Words by Alexis Murphy
Total Slacker has been through a lot as a band. The advent of their formation in 2010 quickly launched them into hundreds of shows, two studio albums, and international acclaim. Since then, the band has evolved out of challenges with loss (former drummer Terence Connor was fatally struck in a hit-and-run accident in 2012), ambivalence in world where one’s purpose is elusive and at times amorphous, and embracing the present. These experiences shine through in their third studio album titled Parallels out on ONErpm/Verge Records.
The album opens with “Turn On the Lights”, a fuzzed-out, energetic track that calls for an awakening from disillusion and a search for meaning. Other stand-out tracks include the whirling and heavily distorted “Olympus Hill” about ridding oneself of fear. “Telephone Your Soul” is the emotional peak of the album, where Total Slacker fully commits to an epic seven-minute shoegaze banger that slowly builds in intensity and features a series of sharp and gravelly guitar riffs. Meanwhile, frontman Tucker Rountree sings of honest transparency while brooding, “you wear the past you used to know/ to keep you warm from future snow/ and when it’s time to take it off/ you’re naked like the rest of us”.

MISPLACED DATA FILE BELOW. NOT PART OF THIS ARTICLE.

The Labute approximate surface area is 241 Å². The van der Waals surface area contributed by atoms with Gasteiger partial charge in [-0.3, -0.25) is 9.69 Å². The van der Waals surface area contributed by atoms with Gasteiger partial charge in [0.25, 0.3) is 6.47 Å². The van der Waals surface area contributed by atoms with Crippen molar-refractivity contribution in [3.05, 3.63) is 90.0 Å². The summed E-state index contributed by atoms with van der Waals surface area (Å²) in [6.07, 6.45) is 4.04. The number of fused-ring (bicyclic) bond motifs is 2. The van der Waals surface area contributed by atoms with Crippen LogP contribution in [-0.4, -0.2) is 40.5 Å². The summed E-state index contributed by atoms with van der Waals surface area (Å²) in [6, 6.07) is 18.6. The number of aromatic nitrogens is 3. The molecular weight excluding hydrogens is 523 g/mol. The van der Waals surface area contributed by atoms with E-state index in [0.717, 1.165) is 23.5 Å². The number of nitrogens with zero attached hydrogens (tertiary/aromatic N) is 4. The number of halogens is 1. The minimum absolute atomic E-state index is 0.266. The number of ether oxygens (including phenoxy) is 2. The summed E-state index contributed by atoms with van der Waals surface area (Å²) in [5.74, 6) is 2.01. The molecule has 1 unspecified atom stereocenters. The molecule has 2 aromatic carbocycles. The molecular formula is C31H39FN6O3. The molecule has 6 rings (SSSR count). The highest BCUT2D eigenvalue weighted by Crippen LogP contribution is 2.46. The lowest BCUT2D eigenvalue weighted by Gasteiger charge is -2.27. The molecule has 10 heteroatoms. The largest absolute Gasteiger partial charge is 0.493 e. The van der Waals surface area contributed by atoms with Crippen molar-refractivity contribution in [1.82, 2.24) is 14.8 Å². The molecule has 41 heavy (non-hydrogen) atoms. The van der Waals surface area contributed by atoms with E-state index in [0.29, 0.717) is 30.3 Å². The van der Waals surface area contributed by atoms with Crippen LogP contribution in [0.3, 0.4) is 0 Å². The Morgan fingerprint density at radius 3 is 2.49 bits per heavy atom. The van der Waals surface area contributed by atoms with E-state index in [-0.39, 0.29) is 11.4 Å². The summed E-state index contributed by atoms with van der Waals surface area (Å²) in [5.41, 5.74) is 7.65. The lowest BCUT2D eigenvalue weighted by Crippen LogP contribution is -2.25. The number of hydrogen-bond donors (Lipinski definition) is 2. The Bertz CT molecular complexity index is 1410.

Rountree has frequently been compared to Thurston Moore and not without reason. He harkens to Moore’s style both tonally and lyrically, with songwriting full of imperatives and earnest yet snarly lyrics. Though it would be too easy (and reductive) to pigeonhole Total Slacker as a 90’s shoegaze renaissance band who is looking to be the next reincarnation of Sonic Youth or My Bloody Valentine. While they certainly possess those unmistakable shoegaze qualities, or in their own words, “slimegaze”, that’s not where it ends. Their Brooklyn DIY scene roots are deeply steeped in garage, surf, and psychedelic rock, and they manage to showcase their multiple influences in Parallels while remaining satisfyingly difficult to define. This is an album about growth- in terms of relationships and self-knowledge as much as it is about sonic progression and concept. Parallels demands multiple listens, much contemplation, and plenty of headbanging.
ONErpm / Verge Records
© August 19th, 2016
TheWaster.com | Brooklyn